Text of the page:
Six candidates seek appointment to Airport Commission

Applicants represent a broad range of skills and relevant knowledge.

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Six candidates are vying for three seats on the Martha's Vineyard Airport Commission.

Six candidates with varying degrees of community involvement and knowledge pertinent to the the Airport Commission will compete for three vacant seats.

The candidates will be interviewed by the Dukes County Commission, which serves as the appointing body for both the Airport Commission and the Steamship Authority board.

Interviews will take place on Wednesday, Feb. 12, and again on Wednesday, Feb. 19.

The Airport Commission governs the one square mile of land upon which the Martha’s Vineyard Airport is situated, which includes the Airport Business Park. It also is responsible for hiring airport administration officials, such as the airport director and assistant director. 

Along with orchestrating the hiring process, the commission also implements policy, and ensures compliance with Federal Aviation Administration guidelines.

The normally seven-member board has been slimmed down by two members, after Clarence (“Trip”) Barnes and Richard Michelson resigned before the end of their three-year terms, amid tensions involving the future of the airport.

Along with the two seats left vacant by Barnes and Michelson, commissioner Peter Wharton’s three-year term is up, and he has requested to be reappointed for another term. 

Of the five new candidates, each has a depth of knowledge on various aspects of the Island community, differing degrees of business savvy, and experience in certain facets of aviation.

Richard Conrad wrote in his application for the volunteer position that he served on the airport advisory board at the Westchester County Airport in New York for six years.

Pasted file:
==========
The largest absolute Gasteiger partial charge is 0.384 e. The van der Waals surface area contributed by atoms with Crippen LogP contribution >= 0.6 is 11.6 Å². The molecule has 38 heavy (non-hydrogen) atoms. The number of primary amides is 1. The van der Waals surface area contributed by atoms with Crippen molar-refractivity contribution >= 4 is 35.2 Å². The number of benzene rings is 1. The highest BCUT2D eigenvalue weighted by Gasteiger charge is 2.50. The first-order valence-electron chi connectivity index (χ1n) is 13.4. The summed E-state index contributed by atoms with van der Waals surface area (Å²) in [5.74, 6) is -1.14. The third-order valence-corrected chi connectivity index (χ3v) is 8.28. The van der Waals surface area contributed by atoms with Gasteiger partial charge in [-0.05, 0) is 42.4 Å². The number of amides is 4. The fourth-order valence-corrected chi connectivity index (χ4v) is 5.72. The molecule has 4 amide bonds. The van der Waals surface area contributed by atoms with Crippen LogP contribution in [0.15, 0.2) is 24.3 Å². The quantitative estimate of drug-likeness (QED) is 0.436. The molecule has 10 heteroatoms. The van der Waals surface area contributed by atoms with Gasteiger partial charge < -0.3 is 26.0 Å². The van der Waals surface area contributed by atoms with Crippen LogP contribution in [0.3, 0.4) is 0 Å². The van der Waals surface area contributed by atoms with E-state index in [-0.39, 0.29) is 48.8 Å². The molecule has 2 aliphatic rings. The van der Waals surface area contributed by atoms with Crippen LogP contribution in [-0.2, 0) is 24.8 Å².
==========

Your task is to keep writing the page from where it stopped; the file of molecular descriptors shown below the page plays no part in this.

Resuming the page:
He included that his main vocation is “business jet aircraft management and aircraft sales.”

“I understand how airports work, and how they are used. I understand the importance of a symbiotic relationship with the public, users of the airport, affected communities, and for the need for real estate development and income to the airport,” the application states.

Fred Fournier wrote in his application that his experience as founder and president of Landscope, Inc., a major landscaping company on the Vineyard, provides him with good interpersonal skills and a strong business acumen.

John Ensor wrote about his experience as president of the Overlea Homeowners Association in Maryland, and how it allowed him to receive community input and collaborate closely with members of the public. “Our homeowners association is located 13 miles from a major airport, BWI [Baltimore/Washington International Thurgood Marshall Airport], so I am well acquainted with the issues of flight patterns and the impact on local communities,” Ensor wrote.

In Wharton’s request for reappointment, he noted his past membership on multiple subcommittees of the Airport Commission, and his current chairmanship of the land use subcommittee.